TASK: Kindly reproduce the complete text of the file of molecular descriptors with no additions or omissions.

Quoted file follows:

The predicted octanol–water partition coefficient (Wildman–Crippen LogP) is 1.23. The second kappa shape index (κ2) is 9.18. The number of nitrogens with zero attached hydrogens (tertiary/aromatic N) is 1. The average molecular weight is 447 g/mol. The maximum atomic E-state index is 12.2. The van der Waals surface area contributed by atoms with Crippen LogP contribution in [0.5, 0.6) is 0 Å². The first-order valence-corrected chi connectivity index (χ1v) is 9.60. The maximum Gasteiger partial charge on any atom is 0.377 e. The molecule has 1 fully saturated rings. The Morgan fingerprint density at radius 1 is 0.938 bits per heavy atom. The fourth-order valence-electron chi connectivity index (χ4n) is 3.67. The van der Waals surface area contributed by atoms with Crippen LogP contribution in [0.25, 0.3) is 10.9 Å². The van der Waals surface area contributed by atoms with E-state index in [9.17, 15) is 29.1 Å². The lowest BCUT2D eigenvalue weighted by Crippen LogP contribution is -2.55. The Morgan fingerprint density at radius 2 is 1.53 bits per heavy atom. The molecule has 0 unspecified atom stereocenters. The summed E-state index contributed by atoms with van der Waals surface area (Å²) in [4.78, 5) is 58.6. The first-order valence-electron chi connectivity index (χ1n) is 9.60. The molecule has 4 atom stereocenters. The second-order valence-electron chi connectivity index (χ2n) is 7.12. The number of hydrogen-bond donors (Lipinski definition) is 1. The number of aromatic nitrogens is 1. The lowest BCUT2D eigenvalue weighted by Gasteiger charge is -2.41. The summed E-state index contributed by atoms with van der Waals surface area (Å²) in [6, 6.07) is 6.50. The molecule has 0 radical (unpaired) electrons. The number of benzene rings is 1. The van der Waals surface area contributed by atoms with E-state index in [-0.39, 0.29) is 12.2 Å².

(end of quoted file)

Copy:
The predicted octanol–water partition coefficient (Wildman–Crippen LogP) is 1.23. The second kappa shape index (κ2) is 9.18. The number of nitrogens with zero attached hydrogens (tertiary/aromatic N) is 1. The average molecular weight is 447 g/mol. The maximum atomic E-state index is 12.2. The van der Waals surface area contributed by atoms with Crippen LogP contribution in [0.5, 0.6) is 0 Å². The first-order valence-corrected chi connectivity index (χ1v) is 9.60. The maximum Gasteiger partial charge on any atom is 0.377 e. The molecule has 1 fully saturated rings. The Morgan fingerprint density at radius 1 is 0.938 bits per heavy atom. The fourth-order valence-electron chi connectivity index (χ4n) is 3.67. The van der Waals surface area contributed by atoms with Crippen LogP contribution in [0.25, 0.3) is 10.9 Å². The van der Waals surface area contributed by atoms with E-state index in [9.17, 15) is 29.1 Å². The lowest BCUT2D eigenvalue weighted by Crippen LogP contribution is -2.55. The Morgan fingerprint density at radius 2 is 1.53 bits per heavy atom. The molecule has 0 unspecified atom stereocenters. The summed E-state index contributed by atoms with van der Waals surface area (Å²) in [4.78, 5) is 58.6. The first-order valence-electron chi connectivity index (χ1n) is 9.60. The molecule has 4 atom stereocenters. The second-order valence-electron chi connectivity index (χ2n) is 7.12. The number of hydrogen-bond donors (Lipinski definition) is 1. The number of aromatic nitrogens is 1. The lowest BCUT2D eigenvalue weighted by Gasteiger charge is -2.41. The summed E-state index contributed by atoms with van der Waals surface area (Å²) in [6, 6.07) is 6.50. The molecule has 0 radical (unpaired) electrons. The number of benzene rings is 1. The van der Waals surface area contributed by atoms with E-state index in [-0.39, 0.29) is 12.2 Å².